A Bag of Water.

This is a very useful analogy to use when considering an EMC emissions problem, particularly true for radiated emissions in the (often problematic) 30MHz to 1GHz band.

 

Lets get squeezing.

Many of you will have experienced this before. Making a change to an emitting structure inside the equipment by changing the electrical connection between two points results in some emissions going down and some going up.

radiated emissions plot

Then you make another change and this has the opposite effect.

This is like squeezing our bag of water. We can move the water around in the bag much like we can emissions around in the spectrum. The harder we press down in one area, the more it pops up in another.

Emission goes up.

Emission goes down.

 

Reducing the volume

But unless we reduce the amount of water in the bag we will nearly always have a problem. The water is incompressible and it just finds new places to appear.

To achieve this in an EMC context we need to reduce the overall energy in the system.

This could be achieved either by keeping the energy controlled on a PCB away from the radiating structure or by adding lossy components (filters, ferrites, etc) to reduce the amount of energy coupling into the radiating structure.

Changing grounding and bonding within a system without reducing the energy is going to be an exercise in frustration and probably wasted time. Better to address the problem at source where possible.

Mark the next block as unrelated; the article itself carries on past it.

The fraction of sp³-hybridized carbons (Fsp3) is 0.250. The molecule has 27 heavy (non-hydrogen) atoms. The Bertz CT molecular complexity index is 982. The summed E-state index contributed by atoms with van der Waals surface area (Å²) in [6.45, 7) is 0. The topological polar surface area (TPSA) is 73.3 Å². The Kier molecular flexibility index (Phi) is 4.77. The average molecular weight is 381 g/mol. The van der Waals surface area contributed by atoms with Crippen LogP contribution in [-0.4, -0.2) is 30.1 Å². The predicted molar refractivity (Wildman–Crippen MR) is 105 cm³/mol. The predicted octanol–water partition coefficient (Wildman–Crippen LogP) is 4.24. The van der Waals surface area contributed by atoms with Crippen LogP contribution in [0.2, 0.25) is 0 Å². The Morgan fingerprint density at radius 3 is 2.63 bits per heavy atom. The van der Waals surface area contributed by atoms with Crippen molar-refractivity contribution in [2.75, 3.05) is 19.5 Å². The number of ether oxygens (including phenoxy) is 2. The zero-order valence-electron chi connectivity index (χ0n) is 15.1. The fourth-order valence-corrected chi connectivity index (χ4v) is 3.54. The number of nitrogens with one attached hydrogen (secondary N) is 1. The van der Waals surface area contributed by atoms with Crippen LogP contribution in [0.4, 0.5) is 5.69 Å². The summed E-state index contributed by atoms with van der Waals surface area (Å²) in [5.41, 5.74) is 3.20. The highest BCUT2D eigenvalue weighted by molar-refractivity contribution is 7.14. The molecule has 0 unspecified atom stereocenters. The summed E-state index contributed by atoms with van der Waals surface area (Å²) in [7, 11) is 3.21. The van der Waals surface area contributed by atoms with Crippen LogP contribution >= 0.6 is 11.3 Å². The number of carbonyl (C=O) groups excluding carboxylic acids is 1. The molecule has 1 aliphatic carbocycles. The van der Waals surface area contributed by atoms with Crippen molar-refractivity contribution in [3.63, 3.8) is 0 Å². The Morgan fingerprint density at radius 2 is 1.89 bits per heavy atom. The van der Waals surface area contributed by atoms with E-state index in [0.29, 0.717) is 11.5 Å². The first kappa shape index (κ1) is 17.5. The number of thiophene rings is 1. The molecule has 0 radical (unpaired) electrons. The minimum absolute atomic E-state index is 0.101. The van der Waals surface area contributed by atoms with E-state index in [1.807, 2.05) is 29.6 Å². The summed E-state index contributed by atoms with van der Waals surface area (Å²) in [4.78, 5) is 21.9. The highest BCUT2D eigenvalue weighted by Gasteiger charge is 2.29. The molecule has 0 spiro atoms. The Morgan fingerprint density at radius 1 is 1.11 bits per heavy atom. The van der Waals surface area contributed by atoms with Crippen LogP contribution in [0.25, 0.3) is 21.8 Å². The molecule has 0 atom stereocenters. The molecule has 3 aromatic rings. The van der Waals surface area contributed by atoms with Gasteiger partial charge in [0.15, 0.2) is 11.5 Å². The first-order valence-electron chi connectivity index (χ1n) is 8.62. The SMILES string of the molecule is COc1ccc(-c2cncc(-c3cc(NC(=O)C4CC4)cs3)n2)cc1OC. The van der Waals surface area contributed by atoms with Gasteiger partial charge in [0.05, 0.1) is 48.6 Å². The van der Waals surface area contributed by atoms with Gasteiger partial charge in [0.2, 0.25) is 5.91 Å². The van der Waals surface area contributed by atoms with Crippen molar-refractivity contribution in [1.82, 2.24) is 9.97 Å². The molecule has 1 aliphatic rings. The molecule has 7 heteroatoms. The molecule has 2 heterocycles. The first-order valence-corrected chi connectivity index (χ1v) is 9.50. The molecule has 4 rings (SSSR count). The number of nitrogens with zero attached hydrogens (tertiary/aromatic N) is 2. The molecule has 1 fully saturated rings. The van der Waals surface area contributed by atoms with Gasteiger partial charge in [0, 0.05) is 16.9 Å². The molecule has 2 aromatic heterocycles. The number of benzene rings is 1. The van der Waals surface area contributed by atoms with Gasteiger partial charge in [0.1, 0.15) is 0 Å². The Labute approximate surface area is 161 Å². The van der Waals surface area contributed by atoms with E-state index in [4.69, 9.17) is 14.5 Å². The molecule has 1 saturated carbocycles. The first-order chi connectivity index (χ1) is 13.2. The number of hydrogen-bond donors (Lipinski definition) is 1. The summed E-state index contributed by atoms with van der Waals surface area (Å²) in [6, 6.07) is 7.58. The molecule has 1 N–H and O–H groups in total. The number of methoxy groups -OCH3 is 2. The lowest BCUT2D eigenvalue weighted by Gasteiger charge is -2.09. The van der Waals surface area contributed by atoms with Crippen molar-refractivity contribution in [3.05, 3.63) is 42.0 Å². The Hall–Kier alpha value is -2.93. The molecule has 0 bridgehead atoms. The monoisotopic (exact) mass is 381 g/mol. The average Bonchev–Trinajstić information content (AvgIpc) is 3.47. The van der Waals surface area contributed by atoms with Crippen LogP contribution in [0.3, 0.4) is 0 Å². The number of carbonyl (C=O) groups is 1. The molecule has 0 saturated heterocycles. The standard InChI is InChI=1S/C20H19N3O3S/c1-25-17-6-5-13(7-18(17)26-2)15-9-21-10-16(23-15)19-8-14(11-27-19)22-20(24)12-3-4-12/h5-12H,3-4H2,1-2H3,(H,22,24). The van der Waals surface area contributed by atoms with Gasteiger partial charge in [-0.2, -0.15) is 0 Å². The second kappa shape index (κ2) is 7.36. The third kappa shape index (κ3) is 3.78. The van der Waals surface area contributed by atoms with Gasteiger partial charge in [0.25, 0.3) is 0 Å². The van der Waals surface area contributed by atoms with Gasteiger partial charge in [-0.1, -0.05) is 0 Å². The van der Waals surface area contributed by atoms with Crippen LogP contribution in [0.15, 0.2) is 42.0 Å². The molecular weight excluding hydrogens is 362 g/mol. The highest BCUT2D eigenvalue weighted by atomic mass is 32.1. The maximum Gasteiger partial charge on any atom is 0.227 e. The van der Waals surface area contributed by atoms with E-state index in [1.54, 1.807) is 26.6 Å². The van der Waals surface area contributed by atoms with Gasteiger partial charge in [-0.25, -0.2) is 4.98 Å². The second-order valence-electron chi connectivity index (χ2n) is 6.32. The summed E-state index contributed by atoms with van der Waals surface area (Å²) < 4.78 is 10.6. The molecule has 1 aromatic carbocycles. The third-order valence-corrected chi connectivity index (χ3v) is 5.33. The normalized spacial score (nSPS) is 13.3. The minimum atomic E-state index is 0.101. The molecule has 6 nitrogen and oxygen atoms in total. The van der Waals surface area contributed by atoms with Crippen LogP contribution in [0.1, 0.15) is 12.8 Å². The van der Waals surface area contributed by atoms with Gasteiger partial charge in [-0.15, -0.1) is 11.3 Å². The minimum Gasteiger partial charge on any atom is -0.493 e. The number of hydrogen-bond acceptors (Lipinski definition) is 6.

Caveats inbound

There will always be a requirement for us to have to try and achieve the goal of “shaping” our bag of water to fit the radiated emissions limits.

A good example is a manufacturer that has already built a production run of units and needs a quick fix to get them onto the market.

Whilst this is often achievable, there are often significant rework / modification costs involved.

There is also the question of repeatability and consistency. If small changes in bonding of parts can make a large difference to emissions, how can you guarantee that each unit will be compliant? Testing multiple samples can help. As can having good production inspection points during the manufacturing process.

But common mode noise is a slippery customer and these kind of fixes should only ever be considered as temporary pending design changes to address the root cause of the issue.

 

A small plug.

Help is available.

We are really good at this kind of work

We’ve been through the cycle many many times with many many different products.

Using Unit 3 Compliance to help with your emissions problems gets you access to our years of accumulated experience.

Our on site test lab allows us to have a rapid cycle time between analysis of a problem on the bench, developing a fix, and testing in the chamber.

 

Hope this was interesting!

James